Like most Chicagoans,
Serena Armstrong loves taking a stroll along Lake Michigan.
But to get there from her home in Bronzeville, she has to walk one of the
neglected and dilapidated pedestrian bridges that stretch over Lake Shore
“I like to walk down by the lake, but I’m not comfortable using the bridge
that’s there now. It’s full of broken glass,” she says.
It's problems like these that made Armstrong get involved with a city project
to make Bronzeville, and neighborhoods like it, easier to help make the
communities easier to access.
Last week, Armstrong attended the final Reconnecting Neighborhoods meeting
for the Mid-South region. It was the culmination of a yearlong project to
revitalize transit, pedestrian access, and commercial development in three
Chicago neighborhoods where new mixed income communities have replaced old
public housing complexes.
The old public housing complexes were built like sprawling compounds,
disconnected from the city's street-grid and isolated from public transportation
and commerce, says Joanna Trotter, of the Metropolitan Planning Council, the
organization that led Reconnecting Neighborhoods. The Housing Authority's Plan
for Transformation may have changed the structure of the complexes themselves,
but the isolation often remains.
“We’re putting millions of dollars into the Plan for Transformation,” Trotter
says. “We need these other amenities to make sure it works – to make sure people
can get to their jobs, to the lakeshore, and so that people can come in and
enjoy our communities.”
Last week, the group voted on their priorities for redeveloping the
community. For public transportation, the residents decided that putting in
north to south neighborhood streetcar and studying the possibility of a new
Metra station at 39th Street were the most important goals for the community.
They also said new streetscaping and commercial development along Cottage Grove
Avenue and creating a community gateway at Lake Shore Drive at Pershing Road
were significant priorities.
The group met several times over the last year to get community input on what
should happen in the neighborhood. Metropolitan Planning Council then consulted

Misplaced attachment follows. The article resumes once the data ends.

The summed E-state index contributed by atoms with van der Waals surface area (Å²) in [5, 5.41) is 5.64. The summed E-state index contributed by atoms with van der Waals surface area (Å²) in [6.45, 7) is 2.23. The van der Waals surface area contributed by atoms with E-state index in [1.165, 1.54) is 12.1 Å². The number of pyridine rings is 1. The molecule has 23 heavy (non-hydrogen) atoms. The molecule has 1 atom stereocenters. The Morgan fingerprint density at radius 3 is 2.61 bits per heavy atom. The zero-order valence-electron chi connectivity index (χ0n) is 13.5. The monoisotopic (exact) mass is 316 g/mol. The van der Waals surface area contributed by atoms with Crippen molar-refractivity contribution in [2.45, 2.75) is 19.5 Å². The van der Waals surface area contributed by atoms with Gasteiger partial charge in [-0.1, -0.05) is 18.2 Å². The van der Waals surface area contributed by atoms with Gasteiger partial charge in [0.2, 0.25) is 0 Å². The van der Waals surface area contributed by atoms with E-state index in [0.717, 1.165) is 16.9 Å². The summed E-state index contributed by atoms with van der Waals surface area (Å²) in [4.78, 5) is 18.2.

with experts and urban planners to get more recommendations. After those results
were compiled, MPC took them back to the community to discuss and vote on what
they thought should be the priority.
Some of the recommendations the community made last year have been realized.
One of those ideas was adding evening service to the 43rd Street bus. Since the
evening hours have been added, ridership on the route has increased overall,
says Joe Iecobucci, who works for the Chicago Transit Authority.
Bernita Johnson-Gabriel, executive director of the Quad Communities
Development Corp., says the improved ridership is proof that more people would
use transit if it were more easy to use.
“The population is here. It’s just that it’s so inconvenient,” says
Johnson-Gabriel. “It shouldn’t take 45 minutes to get from 47th street to
downtown. If you can improve the mode of service, you will increase your
Iecobucci says CTA is studying options and figuring out how to best use its
Construction has also begun on bridges over Lake Shore Drive that would
connect pedestrians and bikers with the beaches in the community. The group also
talked about improving bus service so that the beaches would be accessible by
Selena Armstrong of Bronzeville says she hopes a more accessible neighborhood
will mean new stores, shops and restaurants in her neighborhood.
“It would be nice if we had a coffee shop or something, just a place where we
could meet and talk. That would make it a lot nicer," she says.
MPC has been operating the program in three different areas of the city where
new mixed-income communities have replaced old public housing complexes –
Mid-South, where Oakwood Shores has replaced the Madden/Wells complex; Near
West, where Westhaven Park has replaced Henry Horner Homes; and in the North,
where North Town Village and Old Town Square have replaced the former
The Near West Reconnecting Neighborhoods group met on Nov. 11 to finalize
their recommendations. At the top of the list is adding a new El station at
Damen on the Green line.
The Near North group will meet from 6:30 p.m. to 7:30 p.m. Wednesday at the
Near North Public Library, 310 W. Division, St., to go over the neighborhood
needs and vote on the community’s priorities.
The full report, with recommendations for all three neighborhoods, will be
presented to the Chicago Planning Commission in December.